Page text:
- Arts and heritage - Helping in museums, backstage at performances, community arts and drama, gardening at heritage sites, digitisation of museum collections, storytelling at heritage sites.
- Community development - Becoming involved in your local community; helping out at the local civic centre, campaigning or lobbying on local issues.
- Animals - Helping at an animal rescue centre, dog walking, monitoring local wildlife.
- Campaigning - Joining a campaign or a cause you care about, or start your own campaign.
Some of these activities may require specific skills or experience, however, do not let that deter you from making enquiries – if you’re interested, get in touch with the organisation and see what happens!
If you’re still unsure, don’t worry – the activities listed above are just suggestions and not exhaustive. Go to the Searching for volunteering opportunities dropdown below for some useful resources to help you with your research.
Searching for volunteering opportunities
You now have an idea of what you might like to do! The next step is to carry out further research related to your interests, to find contact details for charities and organisations that you might be able to help. Use these resources below to help you get started and discover opportunities that are more suited to your interests and skills.
Volunteer with Government
Volunteer with charities
A selection of volunteer opportunities around the Island
This is only a small list - there is a huge range of opportunities to volunteer your time and skills on the Isle of Man. Look out for more volunteering opportunities in the local press and on social media.
The Isle of Man Sport website includes a useful list of all recognised sports on Island for anyone interested in volunteering for a sport club. Search for contact details using a search engine and get in touch with the clubs directly to see if there are any volunteering opportunities.
Try to think outside the box during your searches and you may find inspiration in unlikely places – for example, a local business directory or the Index of charities registered in the Isle of Man may spark an interest!
If your organisation has a volunteering opportunity that you would like us to include in this list, please contact us.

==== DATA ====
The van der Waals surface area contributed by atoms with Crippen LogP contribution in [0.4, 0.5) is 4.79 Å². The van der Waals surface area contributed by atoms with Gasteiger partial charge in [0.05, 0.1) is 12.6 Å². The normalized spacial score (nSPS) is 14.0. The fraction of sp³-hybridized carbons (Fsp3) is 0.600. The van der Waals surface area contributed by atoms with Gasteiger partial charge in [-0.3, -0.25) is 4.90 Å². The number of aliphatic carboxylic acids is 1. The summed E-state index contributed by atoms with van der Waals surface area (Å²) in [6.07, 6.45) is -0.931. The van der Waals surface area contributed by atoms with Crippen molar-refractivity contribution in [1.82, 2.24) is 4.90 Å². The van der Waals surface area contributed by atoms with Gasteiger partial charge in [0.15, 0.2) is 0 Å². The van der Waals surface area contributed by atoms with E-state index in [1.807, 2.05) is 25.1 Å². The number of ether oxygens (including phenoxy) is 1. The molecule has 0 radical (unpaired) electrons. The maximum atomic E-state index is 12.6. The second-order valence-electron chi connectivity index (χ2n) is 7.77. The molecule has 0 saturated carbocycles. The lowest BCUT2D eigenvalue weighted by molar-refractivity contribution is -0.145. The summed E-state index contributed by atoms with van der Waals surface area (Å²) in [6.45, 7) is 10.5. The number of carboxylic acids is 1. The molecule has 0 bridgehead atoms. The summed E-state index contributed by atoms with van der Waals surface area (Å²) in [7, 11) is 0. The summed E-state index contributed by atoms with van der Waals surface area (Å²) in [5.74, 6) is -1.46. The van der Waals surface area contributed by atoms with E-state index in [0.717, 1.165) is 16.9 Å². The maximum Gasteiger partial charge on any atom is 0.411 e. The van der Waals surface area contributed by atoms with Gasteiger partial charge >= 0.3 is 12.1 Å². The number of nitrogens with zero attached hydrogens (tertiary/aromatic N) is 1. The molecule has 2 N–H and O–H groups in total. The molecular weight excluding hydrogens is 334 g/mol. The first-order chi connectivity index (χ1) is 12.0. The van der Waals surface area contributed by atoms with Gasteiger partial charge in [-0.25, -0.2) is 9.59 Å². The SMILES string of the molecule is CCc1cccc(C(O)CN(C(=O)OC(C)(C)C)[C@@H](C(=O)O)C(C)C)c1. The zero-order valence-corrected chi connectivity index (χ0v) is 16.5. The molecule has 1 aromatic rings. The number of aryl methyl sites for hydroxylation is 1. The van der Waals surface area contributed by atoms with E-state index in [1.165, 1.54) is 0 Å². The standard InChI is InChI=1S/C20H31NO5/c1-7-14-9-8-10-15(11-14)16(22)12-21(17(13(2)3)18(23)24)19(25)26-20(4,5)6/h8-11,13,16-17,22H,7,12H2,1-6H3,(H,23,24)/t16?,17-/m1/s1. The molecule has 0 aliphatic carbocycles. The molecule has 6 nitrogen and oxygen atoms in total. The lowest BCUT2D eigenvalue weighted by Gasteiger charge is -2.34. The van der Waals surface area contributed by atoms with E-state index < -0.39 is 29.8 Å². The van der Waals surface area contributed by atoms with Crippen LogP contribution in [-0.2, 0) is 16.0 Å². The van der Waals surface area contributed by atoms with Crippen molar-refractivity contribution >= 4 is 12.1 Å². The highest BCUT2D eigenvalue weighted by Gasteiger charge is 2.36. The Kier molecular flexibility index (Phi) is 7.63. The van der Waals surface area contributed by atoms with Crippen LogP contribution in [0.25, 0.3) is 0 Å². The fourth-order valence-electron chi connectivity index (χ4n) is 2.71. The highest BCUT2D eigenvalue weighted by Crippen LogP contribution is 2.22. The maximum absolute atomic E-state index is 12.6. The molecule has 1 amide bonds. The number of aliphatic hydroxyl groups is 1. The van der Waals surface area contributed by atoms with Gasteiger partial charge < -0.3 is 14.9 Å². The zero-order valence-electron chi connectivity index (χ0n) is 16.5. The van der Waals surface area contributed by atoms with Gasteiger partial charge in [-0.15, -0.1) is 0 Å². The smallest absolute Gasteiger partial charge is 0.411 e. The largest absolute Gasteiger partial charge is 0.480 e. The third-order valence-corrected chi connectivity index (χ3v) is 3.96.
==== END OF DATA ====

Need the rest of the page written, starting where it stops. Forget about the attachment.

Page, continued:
Careers and advice on volunteering
For some, volunteering can lead to employment or provide a chance to try new skills which could lead to a career change. By showcasing your experience, interests and passions on your CV, a potential employer can learn many things about you, including that you can take initiative, you’re committed and that you can be a team player.
The UK's National Careers Service website offers useful information and advice on volunteering.
Volunteering can have lifelong benefits for young people and help develop skills that will benefit them in school, their career and in life. The experience could help build confidence and boost self-esteem, establish new friendships, gain new skills and inspire future career choices.
There are many ways for the youth to get involved such as being a good neighbour, fundraising for a cause you care about or volunteering with a local organisation. There are some organisations that may not be able to insure under 16s so be sure to ask them that their insurance covers your age group.
Here are some examples of independent volunteering activities for young people:
- Visit an elderly or isolated neighbour and family member.
Connect with people in your community who have trouble leaving the house and would benefit from short, regular visits.
- Help other students with homework after school
If there is a subject that you excel in, consider offering help to your classmates or younger students who may not have access to tutors.
- Offer practical help to the elderly and family to save time
Food shopping and small garden tasks, for example, may take less than an hour of your time per week, but could make a huge difference in someone’s life.
- Donate old clothes or toys
Give away old clothes and items you no longer use to charities.
- Walk your neighbour’s dog
If someone is unable to care for a pet, you may want to consider spending time with that person as they may be feeling isolated or lonely.
- Fundraise for a cause you care about
Organise a sponsored walk or bake sale for a cause close to your heart and ask friends and family to support it too.